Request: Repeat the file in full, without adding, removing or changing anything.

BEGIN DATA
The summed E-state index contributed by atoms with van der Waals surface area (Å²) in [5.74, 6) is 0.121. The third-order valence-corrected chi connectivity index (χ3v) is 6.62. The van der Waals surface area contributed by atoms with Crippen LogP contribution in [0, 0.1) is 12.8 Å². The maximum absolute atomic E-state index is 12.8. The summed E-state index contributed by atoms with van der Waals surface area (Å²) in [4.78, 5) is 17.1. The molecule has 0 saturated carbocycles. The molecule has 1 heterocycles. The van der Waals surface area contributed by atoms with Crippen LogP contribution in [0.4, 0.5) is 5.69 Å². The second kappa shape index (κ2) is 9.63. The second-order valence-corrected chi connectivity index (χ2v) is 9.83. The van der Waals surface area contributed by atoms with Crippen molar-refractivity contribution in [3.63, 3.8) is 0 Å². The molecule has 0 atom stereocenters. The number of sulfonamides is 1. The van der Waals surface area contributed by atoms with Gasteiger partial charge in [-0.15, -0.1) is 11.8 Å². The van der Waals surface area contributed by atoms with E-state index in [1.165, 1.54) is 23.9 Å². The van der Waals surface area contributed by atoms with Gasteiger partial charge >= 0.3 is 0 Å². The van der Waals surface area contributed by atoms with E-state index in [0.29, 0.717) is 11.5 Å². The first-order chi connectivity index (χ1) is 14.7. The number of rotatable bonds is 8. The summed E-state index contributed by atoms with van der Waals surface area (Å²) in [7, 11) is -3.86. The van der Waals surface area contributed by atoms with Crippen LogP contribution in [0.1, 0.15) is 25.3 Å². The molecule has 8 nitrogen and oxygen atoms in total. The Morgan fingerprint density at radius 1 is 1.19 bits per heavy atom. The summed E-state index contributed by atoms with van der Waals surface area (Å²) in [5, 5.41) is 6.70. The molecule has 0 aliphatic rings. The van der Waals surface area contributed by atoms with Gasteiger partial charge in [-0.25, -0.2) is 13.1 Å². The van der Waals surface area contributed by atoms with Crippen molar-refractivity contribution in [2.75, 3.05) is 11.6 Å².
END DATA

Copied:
The summed E-state index contributed by atoms with van der Waals surface area (Å²) in [5.74, 6) is 0.121. The third-order valence-corrected chi connectivity index (χ3v) is 6.62. The van der Waals surface area contributed by atoms with Crippen LogP contribution in [0, 0.1) is 12.8 Å². The maximum absolute atomic E-state index is 12.8. The summed E-state index contributed by atoms with van der Waals surface area (Å²) in [4.78, 5) is 17.1. The molecule has 0 saturated carbocycles. The molecule has 1 heterocycles. The van der Waals surface area contributed by atoms with Crippen LogP contribution in [0.4, 0.5) is 5.69 Å². The second kappa shape index (κ2) is 9.63. The second-order valence-corrected chi connectivity index (χ2v) is 9.83. The van der Waals surface area contributed by atoms with Crippen molar-refractivity contribution in [3.63, 3.8) is 0 Å². The molecule has 0 atom stereocenters. The number of sulfonamides is 1. The van der Waals surface area contributed by atoms with Gasteiger partial charge in [-0.15, -0.1) is 11.8 Å². The van der Waals surface area contributed by atoms with E-state index in [1.165, 1.54) is 23.9 Å². The van der Waals surface area contributed by atoms with Gasteiger partial charge >= 0.3 is 0 Å². The van der Waals surface area contributed by atoms with E-state index in [0.29, 0.717) is 11.5 Å². The first-order chi connectivity index (χ1) is 14.7. The number of rotatable bonds is 8. The summed E-state index contributed by atoms with van der Waals surface area (Å²) in [7, 11) is -3.86. The van der Waals surface area contributed by atoms with Crippen LogP contribution in [0.1, 0.15) is 25.3 Å². The molecule has 8 nitrogen and oxygen atoms in total. The Morgan fingerprint density at radius 1 is 1.19 bits per heavy atom. The summed E-state index contributed by atoms with van der Waals surface area (Å²) in [5, 5.41) is 6.70. The molecule has 0 aliphatic rings. The van der Waals surface area contributed by atoms with Gasteiger partial charge in [-0.25, -0.2) is 13.1 Å². The van der Waals surface area contributed by atoms with Crippen molar-refractivity contribution in [2.75, 3.05) is 11.6 Å².